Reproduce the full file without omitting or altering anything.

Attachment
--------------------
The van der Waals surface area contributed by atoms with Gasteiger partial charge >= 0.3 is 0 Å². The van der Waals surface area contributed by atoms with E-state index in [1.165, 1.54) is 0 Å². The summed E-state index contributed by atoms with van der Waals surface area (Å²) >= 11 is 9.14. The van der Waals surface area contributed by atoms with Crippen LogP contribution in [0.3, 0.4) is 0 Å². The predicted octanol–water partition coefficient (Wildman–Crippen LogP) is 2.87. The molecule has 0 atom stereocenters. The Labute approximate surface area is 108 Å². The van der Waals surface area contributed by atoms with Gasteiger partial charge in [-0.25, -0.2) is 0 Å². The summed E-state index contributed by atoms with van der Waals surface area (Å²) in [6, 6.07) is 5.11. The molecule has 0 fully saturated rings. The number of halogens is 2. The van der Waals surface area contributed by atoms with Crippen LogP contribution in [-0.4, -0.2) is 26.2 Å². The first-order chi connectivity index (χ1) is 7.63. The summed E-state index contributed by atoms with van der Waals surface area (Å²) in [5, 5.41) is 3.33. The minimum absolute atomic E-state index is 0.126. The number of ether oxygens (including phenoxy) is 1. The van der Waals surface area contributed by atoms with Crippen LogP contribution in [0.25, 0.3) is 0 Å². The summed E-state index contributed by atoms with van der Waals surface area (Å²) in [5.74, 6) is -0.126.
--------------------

The van der Waals surface area contributed by atoms with Gasteiger partial charge >= 0.3 is 0 Å². The van der Waals surface area contributed by atoms with E-state index in [1.165, 1.54) is 0 Å². The summed E-state index contributed by atoms with van der Waals surface area (Å²) >= 11 is 9.14. The van der Waals surface area contributed by atoms with Crippen LogP contribution in [0.3, 0.4) is 0 Å². The predicted octanol–water partition coefficient (Wildman–Crippen LogP) is 2.87. The molecule has 0 atom stereocenters. The Labute approximate surface area is 108 Å². The van der Waals surface area contributed by atoms with Gasteiger partial charge in [-0.25, -0.2) is 0 Å². The summed E-state index contributed by atoms with van der Waals surface area (Å²) in [6, 6.07) is 5.11. The molecule has 0 fully saturated rings. The number of halogens is 2. The van der Waals surface area contributed by atoms with Crippen LogP contribution in [-0.4, -0.2) is 26.2 Å². The first-order chi connectivity index (χ1) is 7.63. The summed E-state index contributed by atoms with van der Waals surface area (Å²) in [5, 5.41) is 3.33. The minimum absolute atomic E-state index is 0.126. The number of ether oxygens (including phenoxy) is 1. The van der Waals surface area contributed by atoms with Crippen LogP contribution in [0.25, 0.3) is 0 Å². The summed E-state index contributed by atoms with van der Waals surface area (Å²) in [5.74, 6) is -0.126.